Since I got out of bed this morning, I’ve matriculated as a novice Benedictine monk, won a championship round of U.S. Open golf, and gotten my six-year-old fed and off to school on time. Later today, if there’s time, I plan to be play an arena rock show as lead guitarist in The Police. Isn’t a mediated life a wonder to behold?
The monk thing was experienced, of course, through the pages of a book, Kathleen Norris’ _The Cloister Walk_. I’ve been quoting from the book up here on the blog with some frequency, and have enjoyed taking that leisurely walk for a month or so with one of the great devotional writers of our time.
The golf game was one I played by living vicariously through Francis Ouimet, the amateur winner of the 1913 U.S. Open and featured player in the terrific Disney-produced, Bill Paxton-directed film The Greatest Game Ever Played. By giving oneself over to a film like this for two hours, what you get in return is not just entertainment, but a close approximation of actual life experience, complete with the heartbreak of failure and the thrill of success. It’s the reason why God invented movies (and golf, …though I suspect God slightly prefers the mixed subtlety and intensity of baseball to the more contemplative grace of golf).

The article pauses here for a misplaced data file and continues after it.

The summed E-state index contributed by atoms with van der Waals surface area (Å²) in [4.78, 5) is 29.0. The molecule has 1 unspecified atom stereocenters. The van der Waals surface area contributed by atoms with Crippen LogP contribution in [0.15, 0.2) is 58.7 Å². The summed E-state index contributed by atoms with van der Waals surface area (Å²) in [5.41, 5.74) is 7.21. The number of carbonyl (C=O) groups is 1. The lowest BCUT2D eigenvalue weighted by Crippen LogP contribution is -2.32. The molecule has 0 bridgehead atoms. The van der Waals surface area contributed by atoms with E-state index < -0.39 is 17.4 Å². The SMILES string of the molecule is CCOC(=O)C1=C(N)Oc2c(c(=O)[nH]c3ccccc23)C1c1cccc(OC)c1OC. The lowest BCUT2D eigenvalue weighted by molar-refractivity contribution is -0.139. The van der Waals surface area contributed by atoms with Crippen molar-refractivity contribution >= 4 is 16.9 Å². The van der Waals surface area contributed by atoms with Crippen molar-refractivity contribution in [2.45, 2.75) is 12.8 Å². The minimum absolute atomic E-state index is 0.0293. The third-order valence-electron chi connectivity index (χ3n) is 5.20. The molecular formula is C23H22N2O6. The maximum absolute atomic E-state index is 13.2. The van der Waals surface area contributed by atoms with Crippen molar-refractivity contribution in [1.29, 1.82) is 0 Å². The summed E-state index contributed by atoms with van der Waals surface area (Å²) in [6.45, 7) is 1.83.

The big rock show, of course, will be experienced via Guitar Hero. I did a blog entry on my love of this game in the distant past, though I will add here that for it’s combination of motor skills plus imagination, it’s still a distant second to playing an actual instrument. But with the addition of crowd noise, make-believe pressure, and great bands to play with (including Spinal Tap, Wings, the Stones… and that’s just the old white dudes!), it’s a pretty great imitation of the real thing.
Now if only they will develop a simulation of acting in a scene with Christopher Walken (in a play I’ve written myself, of course), and cooking alongside Wolfgang Puck, my day will be utterly perfect.